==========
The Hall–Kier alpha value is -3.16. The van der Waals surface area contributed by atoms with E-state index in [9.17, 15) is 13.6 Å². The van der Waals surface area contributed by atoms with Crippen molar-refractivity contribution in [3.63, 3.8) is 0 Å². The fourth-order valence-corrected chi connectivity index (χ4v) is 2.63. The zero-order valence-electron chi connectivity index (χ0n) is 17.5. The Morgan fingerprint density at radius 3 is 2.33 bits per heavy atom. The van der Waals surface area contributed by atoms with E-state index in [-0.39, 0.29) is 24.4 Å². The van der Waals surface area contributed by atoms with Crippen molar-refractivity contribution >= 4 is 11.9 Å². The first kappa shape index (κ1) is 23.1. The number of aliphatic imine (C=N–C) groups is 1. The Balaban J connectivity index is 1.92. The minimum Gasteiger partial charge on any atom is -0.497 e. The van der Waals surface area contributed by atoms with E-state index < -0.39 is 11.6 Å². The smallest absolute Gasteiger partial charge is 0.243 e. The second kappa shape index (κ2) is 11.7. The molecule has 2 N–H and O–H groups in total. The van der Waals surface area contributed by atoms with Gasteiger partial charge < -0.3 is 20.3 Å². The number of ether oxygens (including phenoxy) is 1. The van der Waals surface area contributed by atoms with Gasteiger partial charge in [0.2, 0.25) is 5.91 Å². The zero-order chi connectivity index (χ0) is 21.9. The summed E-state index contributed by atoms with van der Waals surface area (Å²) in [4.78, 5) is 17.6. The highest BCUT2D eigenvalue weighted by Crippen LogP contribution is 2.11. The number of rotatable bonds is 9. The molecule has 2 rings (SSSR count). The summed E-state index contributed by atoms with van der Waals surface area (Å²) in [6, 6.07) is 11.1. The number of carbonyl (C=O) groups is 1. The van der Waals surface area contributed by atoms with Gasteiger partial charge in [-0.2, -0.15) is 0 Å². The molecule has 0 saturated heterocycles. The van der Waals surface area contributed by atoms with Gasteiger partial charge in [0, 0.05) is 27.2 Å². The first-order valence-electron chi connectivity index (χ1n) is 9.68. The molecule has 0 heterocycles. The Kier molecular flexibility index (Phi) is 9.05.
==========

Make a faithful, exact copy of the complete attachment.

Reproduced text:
The Hall–Kier alpha value is -3.16. The van der Waals surface area contributed by atoms with E-state index in [9.17, 15) is 13.6 Å². The van der Waals surface area contributed by atoms with Crippen molar-refractivity contribution in [3.63, 3.8) is 0 Å². The fourth-order valence-corrected chi connectivity index (χ4v) is 2.63. The zero-order valence-electron chi connectivity index (χ0n) is 17.5. The Morgan fingerprint density at radius 3 is 2.33 bits per heavy atom. The van der Waals surface area contributed by atoms with E-state index in [-0.39, 0.29) is 24.4 Å². The van der Waals surface area contributed by atoms with Crippen molar-refractivity contribution >= 4 is 11.9 Å². The first kappa shape index (κ1) is 23.1. The number of aliphatic imine (C=N–C) groups is 1. The Balaban J connectivity index is 1.92. The minimum Gasteiger partial charge on any atom is -0.497 e. The van der Waals surface area contributed by atoms with E-state index < -0.39 is 11.6 Å². The smallest absolute Gasteiger partial charge is 0.243 e. The second kappa shape index (κ2) is 11.7. The molecule has 2 N–H and O–H groups in total. The van der Waals surface area contributed by atoms with Gasteiger partial charge < -0.3 is 20.3 Å². The number of ether oxygens (including phenoxy) is 1. The van der Waals surface area contributed by atoms with Gasteiger partial charge in [0.2, 0.25) is 5.91 Å². The zero-order chi connectivity index (χ0) is 21.9. The summed E-state index contributed by atoms with van der Waals surface area (Å²) in [4.78, 5) is 17.6. The highest BCUT2D eigenvalue weighted by Crippen LogP contribution is 2.11. The number of rotatable bonds is 9. The molecule has 2 rings (SSSR count). The summed E-state index contributed by atoms with van der Waals surface area (Å²) in [6, 6.07) is 11.1. The number of carbonyl (C=O) groups is 1. The van der Waals surface area contributed by atoms with Gasteiger partial charge in [-0.2, -0.15) is 0 Å². The molecule has 0 saturated heterocycles. The van der Waals surface area contributed by atoms with Gasteiger partial charge in [0, 0.05) is 27.2 Å². The first-order valence-electron chi connectivity index (χ1n) is 9.68. The molecule has 0 heterocycles. The Kier molecular flexibility index (Phi) is 9.05.